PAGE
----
Australian cane producers painted a less negative picture than many domestic farmers over foreign ag investment as they forecast that an industry renaissance would drive output to a seven-year high.
Canegrowers forecast that Australia, the world's third-ranked sugar exporter, would deliver a cane crop "in excess of" 32m tonnes this year, for the first time since 2007.
The improvement from 30.5m tonnes in 2013 reflects in part expectations of rains for the country's cane growing region, on the east coast in Queensland and northern New South Wales, after a December which brought the driest year-end in a decade.
"Hopes were high in the industry that January would herald in some good soaking downpours to spur along the coming crop and deliver good returns for the 2014 season," the producers' group said.
However, the improvement also reflects a reversal of a trend of declining cane area from highs a decade ago of 448,000 hectares, on a harvested basis, according to data from the Abares commodities bureau.
Canegrowers, forecasting a rise of some 2,000-3,000 hectares in cane area for this year, said that "large tracts of land being returned to cane, including area from the now defunct managed investment schemes and new area.
"The steady decline in Australia's cane area in the past decade has steadied and is now pointing upwards for the first time in years."
And this revival was coming amid a spree of foreign investment in the country's mills, with the likes of Singapore's Wilmar International, China's Cofco and Thai-based Mitr Pohl buying Australian sugar businesses over the last three years.
"It's not just Australia's sugar, but also our assets that the world is hungry for," Canegrowers said.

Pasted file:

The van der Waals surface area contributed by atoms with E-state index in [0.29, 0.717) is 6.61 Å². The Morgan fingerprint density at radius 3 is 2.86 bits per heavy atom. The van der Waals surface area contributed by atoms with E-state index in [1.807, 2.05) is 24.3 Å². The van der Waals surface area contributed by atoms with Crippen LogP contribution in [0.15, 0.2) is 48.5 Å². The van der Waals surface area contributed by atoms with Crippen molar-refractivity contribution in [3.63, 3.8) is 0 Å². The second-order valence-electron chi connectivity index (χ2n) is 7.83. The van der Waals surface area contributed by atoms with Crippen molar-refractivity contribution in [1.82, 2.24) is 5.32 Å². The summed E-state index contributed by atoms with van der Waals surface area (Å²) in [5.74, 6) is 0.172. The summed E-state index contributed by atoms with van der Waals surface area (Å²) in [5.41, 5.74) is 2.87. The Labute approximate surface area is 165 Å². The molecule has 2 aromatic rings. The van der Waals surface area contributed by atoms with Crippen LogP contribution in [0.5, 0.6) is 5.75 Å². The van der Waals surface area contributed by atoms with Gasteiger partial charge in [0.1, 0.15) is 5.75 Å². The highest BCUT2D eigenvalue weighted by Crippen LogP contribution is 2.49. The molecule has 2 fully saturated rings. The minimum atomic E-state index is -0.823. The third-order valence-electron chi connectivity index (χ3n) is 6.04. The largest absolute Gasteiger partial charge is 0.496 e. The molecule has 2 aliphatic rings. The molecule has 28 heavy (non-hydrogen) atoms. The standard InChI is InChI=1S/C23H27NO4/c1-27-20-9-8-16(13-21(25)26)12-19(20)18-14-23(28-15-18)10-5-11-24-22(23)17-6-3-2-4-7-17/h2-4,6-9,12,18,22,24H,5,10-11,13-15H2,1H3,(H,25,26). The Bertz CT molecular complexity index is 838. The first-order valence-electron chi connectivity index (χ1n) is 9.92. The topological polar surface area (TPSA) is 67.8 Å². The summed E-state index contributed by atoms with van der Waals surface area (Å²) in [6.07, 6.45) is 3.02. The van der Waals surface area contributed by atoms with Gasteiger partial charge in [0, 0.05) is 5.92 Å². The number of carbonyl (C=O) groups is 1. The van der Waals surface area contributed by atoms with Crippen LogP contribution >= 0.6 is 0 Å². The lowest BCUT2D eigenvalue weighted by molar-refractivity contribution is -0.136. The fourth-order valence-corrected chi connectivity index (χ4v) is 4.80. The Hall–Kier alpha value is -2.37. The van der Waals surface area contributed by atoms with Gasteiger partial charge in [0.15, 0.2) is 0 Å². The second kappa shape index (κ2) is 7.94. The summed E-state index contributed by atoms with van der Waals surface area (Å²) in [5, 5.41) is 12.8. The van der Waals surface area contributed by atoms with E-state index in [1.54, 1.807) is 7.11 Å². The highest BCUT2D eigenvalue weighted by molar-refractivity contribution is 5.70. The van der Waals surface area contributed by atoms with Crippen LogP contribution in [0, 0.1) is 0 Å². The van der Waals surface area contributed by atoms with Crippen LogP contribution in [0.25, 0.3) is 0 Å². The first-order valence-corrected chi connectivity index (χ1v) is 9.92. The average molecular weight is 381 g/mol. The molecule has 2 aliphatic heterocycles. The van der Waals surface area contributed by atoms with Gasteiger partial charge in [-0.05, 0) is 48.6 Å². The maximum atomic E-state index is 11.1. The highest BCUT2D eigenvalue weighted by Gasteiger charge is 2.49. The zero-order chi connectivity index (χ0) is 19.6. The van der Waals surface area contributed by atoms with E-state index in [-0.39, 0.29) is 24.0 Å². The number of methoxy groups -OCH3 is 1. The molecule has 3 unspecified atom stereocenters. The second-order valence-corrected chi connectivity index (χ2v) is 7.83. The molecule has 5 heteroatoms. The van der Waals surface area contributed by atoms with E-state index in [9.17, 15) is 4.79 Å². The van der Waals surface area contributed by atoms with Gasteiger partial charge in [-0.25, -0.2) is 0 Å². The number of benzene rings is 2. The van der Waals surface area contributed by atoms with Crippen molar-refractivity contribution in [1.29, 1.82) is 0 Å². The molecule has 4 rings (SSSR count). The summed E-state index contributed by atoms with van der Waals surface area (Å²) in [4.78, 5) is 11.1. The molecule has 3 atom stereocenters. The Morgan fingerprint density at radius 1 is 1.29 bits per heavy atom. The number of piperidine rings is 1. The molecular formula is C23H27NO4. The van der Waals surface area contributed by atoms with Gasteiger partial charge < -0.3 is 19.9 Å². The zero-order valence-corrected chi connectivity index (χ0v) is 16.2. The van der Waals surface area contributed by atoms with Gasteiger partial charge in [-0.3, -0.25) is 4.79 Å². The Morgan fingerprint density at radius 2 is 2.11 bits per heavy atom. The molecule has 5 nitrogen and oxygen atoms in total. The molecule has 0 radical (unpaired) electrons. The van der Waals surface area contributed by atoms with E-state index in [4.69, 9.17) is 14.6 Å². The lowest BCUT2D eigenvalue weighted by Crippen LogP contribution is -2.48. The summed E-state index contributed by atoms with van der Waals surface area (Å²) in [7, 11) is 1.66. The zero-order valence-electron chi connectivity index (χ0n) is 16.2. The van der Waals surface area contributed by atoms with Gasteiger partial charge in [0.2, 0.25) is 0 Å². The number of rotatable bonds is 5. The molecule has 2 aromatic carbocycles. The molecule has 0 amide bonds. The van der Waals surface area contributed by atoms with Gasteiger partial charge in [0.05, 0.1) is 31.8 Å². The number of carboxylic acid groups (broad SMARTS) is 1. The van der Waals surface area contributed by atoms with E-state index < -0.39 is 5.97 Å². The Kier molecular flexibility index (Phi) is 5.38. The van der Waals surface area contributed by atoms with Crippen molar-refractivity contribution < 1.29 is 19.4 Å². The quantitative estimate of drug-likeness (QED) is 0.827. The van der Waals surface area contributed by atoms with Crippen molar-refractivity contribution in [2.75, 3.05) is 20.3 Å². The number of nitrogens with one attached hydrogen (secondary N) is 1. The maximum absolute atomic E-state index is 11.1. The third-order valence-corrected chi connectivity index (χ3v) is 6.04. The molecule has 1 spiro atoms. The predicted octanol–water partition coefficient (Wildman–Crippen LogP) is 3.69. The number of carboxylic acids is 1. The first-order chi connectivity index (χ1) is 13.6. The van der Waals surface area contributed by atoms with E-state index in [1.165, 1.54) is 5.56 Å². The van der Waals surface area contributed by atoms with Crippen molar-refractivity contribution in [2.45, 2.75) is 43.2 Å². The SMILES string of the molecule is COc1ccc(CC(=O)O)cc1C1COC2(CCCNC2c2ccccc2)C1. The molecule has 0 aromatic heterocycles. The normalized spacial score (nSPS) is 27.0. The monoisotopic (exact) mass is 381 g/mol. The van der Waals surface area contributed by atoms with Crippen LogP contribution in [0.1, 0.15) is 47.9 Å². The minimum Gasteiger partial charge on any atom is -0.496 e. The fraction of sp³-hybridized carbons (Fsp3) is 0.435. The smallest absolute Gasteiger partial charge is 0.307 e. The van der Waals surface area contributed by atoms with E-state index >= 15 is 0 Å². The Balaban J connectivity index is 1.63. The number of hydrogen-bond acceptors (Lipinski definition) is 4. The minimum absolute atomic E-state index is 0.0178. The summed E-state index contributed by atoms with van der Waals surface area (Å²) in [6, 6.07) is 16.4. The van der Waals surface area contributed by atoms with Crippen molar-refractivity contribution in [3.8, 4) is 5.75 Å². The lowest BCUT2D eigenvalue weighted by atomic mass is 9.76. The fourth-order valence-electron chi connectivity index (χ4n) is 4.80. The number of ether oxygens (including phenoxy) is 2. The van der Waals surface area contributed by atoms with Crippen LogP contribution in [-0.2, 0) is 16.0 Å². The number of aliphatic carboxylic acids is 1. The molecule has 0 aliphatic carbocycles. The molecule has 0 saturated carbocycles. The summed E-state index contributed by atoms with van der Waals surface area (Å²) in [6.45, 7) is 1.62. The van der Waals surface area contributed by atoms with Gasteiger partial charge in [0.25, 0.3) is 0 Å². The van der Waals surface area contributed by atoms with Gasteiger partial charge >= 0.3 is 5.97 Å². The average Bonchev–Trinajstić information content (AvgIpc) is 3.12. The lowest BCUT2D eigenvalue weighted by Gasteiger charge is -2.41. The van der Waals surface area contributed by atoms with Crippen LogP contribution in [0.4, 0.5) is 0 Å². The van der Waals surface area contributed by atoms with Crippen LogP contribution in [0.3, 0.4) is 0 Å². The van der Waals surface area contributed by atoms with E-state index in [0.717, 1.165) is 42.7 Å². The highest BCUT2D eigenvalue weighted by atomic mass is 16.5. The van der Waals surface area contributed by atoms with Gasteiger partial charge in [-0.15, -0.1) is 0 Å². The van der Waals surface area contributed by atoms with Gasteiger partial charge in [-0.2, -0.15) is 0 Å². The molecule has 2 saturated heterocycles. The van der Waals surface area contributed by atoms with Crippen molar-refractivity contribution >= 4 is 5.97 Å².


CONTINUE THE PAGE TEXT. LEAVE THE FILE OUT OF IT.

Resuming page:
"Large international corporations have spent billions to purchase the industry's milling assets and millions upgrading those mills and restoring productive capacity.
"The intense interest in Australia's sugar milling assets by large international players is telegraphing the message broadly that there is a real future in Australia's sugarcane industry – and one worth investing in."
This apparently benign view of investment in the sugar sector contrasts with broader concerns over foreign buyers in the grains sector, evident in the government's refusal in November to permit the $3.1bn takeover of Australian crop handler GrainCorp by US-based Archer Daniels Midland.
The National Party, a junior member of the ruling coalition, came to last year's elections with a pledge to cut to Aus$15m the threshold at which foreign purchases of Australian land require Foreign Investment Review Board approval, and Aus$53m for agribusinesses.
Last month, these limits were enshrined in a free trade agreement with South Korea.
This means, for example, that any Korean company seeking to purchase Australian farmland worth more than Aus$15m requires government approval.
Australian farmland has attracted a range of foreign investors, including European funds, Qatar's Hassad Foods, which has accumulated 255,000 hectares of land for grain and sheep, and the investment by China's Shandong RuYi Scientific & Technological Group in the huge Cubbie Station cotton growing operation.